# Way to check if a byte array contains another byte Array

I'm checking if an byte array contains a another Byte Array with this Code:

private int IndexOf(int index, byte[] AllBytes, byte[] searchByteArray)
{
for (int i = index; i <= AllBytes.Length - 1 - searchByteArray.Length - 1; i++)
{

for (int j = 0; j <= searchByteArray.Length - 1; j++)
{
if (AllBytes[i + j] == searchByteArray[j])
{
if (j + 1 == searchByteArray.Length)
return i;
}
else
break;
}
}
return -1;
}


That works perfect and I get the index of the first byte back.

But the problem is I want to check very large Data.

My "big" Array contains around 900000000 Bytes and my searchArray about 10-20 Bytes. In that way my function is very very slow. Is there a way to make a better performance?

I need the Index of every found match so I do it into a loop:

for (int i = (IndexOf(0, allData, suchBytes) - 1); i < allData.Length; i++)
{
Debug.WriteLine(i);
tmpIndex = IndexOf(i, allData, suchBytes);

if (tmpIndex > -1)
{

Debug.WriteLine("Counter: " + Byte_Index_Counter);
i = tmpIndex;
Byte_Index_Counter++;

}
}


And it takes a way too much time...

• Maybe Boyer Moore (string) search algorithm can help out here as it could be able to get it working on Byte Array in C# – Raymond Nijland Oct 5 '19 at 19:07
• Where does Byte_Index_Counter come from? The 2nd snippet doesn't look like it's self-contained.. how do the two snippets relate? Please edit your post to clarify. – Mathieu Guindon Oct 6 '19 at 14:03
• Byte_Index_Counter is just for debuggig. Sorry. – guenthernagel Oct 6 '19 at 14:56

The biggest improvement would be to keep track of potential matches while you are finding if the current match is valid. As Raymond mentioned, in his comment, you could look at KMP or Boyer Moore algorithms but you trade performance for complexity.

Searching though 900000000 Byte will just take some time. There is no magic answer for that but I did a couple of test one with just searching while keeping track of potential matches and one using producer/consumer pattern so I could use the TPL and not block the main threads. Neither one of these was actually faster than the other - in the end it was a wash and both ran anywhere between 7.5 seconds to 8 seconds to run on my machine. The async version was a little better as it didn't just "hang" the system while it ran but I don't know if you can use Task in your solution. I did try to bench your code on my machine but it had index out of bound issues. I fixed them with what I thought would be correct but never got a bench mark because I got tired of waiting for the result.

Here is a example of searching that keeps track of potential matches. There is more optimization that could happen. Like not checking rest of source if no matches found and it is past the length of the search. Also could do a pattern match but I'm just checking the first character.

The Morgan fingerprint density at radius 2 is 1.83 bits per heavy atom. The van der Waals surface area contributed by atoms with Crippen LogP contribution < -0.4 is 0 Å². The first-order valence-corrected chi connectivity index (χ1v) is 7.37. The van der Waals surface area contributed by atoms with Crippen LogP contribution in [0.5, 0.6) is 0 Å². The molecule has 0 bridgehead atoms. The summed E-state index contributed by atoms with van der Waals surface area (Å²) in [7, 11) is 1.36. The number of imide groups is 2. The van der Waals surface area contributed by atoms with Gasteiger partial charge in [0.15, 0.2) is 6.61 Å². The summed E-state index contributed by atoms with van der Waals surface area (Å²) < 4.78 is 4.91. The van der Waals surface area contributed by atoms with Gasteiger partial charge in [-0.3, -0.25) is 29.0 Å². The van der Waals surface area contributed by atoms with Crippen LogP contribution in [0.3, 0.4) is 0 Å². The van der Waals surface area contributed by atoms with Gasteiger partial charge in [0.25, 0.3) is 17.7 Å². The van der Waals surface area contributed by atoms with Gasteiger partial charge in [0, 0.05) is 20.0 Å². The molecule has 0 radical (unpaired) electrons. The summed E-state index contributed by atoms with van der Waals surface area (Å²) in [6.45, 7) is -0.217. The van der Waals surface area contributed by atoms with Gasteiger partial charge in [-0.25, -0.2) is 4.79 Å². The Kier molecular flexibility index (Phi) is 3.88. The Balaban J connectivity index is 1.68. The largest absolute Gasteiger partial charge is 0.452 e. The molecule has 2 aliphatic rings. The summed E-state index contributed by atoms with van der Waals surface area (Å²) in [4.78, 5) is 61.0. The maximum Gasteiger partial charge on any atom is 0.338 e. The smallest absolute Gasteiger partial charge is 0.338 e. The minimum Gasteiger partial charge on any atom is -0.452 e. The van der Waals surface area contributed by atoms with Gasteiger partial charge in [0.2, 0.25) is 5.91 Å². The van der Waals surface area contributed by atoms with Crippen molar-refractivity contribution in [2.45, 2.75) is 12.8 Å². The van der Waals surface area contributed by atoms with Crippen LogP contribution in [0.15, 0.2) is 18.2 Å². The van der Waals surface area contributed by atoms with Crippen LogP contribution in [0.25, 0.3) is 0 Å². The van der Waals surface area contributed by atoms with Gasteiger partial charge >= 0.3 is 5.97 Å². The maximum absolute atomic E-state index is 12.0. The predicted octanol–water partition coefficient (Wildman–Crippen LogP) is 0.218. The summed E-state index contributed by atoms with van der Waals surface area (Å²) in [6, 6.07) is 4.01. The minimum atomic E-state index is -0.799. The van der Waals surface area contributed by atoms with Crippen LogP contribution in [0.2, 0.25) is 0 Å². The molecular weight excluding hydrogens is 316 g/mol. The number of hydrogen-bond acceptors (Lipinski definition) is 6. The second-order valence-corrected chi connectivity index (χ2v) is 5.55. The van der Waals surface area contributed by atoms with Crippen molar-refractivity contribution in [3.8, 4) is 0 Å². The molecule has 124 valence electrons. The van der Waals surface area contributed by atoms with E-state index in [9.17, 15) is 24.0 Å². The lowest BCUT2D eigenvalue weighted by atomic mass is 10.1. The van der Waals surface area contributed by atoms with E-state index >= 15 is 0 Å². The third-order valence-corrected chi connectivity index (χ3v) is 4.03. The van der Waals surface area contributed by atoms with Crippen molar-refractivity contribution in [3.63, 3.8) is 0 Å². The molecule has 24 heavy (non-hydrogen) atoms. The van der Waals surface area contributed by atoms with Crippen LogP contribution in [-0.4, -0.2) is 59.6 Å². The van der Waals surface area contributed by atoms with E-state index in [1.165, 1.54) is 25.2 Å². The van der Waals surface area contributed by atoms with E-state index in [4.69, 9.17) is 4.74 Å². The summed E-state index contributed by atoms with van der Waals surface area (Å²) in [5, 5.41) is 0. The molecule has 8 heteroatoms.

Word of warning I did not do extensive testing on this

public class ByteSearch
{
public static IEnumerable<int> Search(byte[] source, byte[] searchByteArray)
{
if (source == null)
{
throw new ArgumentNullException(nameof(source));
}
if (searchByteArray == null)
{
throw new ArgumentNullException(nameof(searchByteArray));
}

var searchLength = searchByteArray.Length;
var sourceLength = source.Length;
if (searchLength > sourceLength || searchLength == 0)
{
yield break;
}

var matches = new List<ByteSearchStore>(searchLength);
for (var i = 0; i < sourceLength - 1; i++)
{
var currentByte = source[i];

// found a potential match
if (currentByte == searchByteArray[0])
{
if (searchByteArray.Length == 1)
{
yield return i;
}
else
{
{
StartingIndex = i,
Index = -1
});
}
}

// check matches
var count = matches.Count;
var m = 0;
while (m < count)
{
var potentalMatch = matches[m];
if (searchByteArray[potentalMatch.Index + 1] == currentByte)
{
potentalMatch.Index++;
if (potentalMatch.Index == searchLength - 1)
{
yield return potentalMatch.StartingIndex;
count = 0;
matches = new List<ByteSearchStore>(searchLength);
}
else
{
m++;
}
}
else
{
matches.RemoveAt(m);
count--;
}
}
}
}

private class ByteSearchStore
{
public int Index { get; set; }
public int StartingIndex { get; set; }
}
}


The program builds up a list of matches each time it hits the first character of the search string then ejects them once they stop matching the search string. We only check the top match to see if it's the search string because it would be the longest and if it matches we wipe the list as we don't want matches inside our current match.

Example how I ran the program

var random = new Random();
var source = Enumerable.Range(0, 900000000).Select(_ => (byte)random.Next(byte.MinValue, byte.MaxValue)).ToArray();
var search = Enumerable.Range(0, 9000).Select(_ => (byte)random.Next(byte.MinValue, byte.MaxValue)).ToArray();
var test = ByteSearch.Search(source, search).ToArray();


If you want the TPL Producer/Consumer one I can post that but again it will be As Is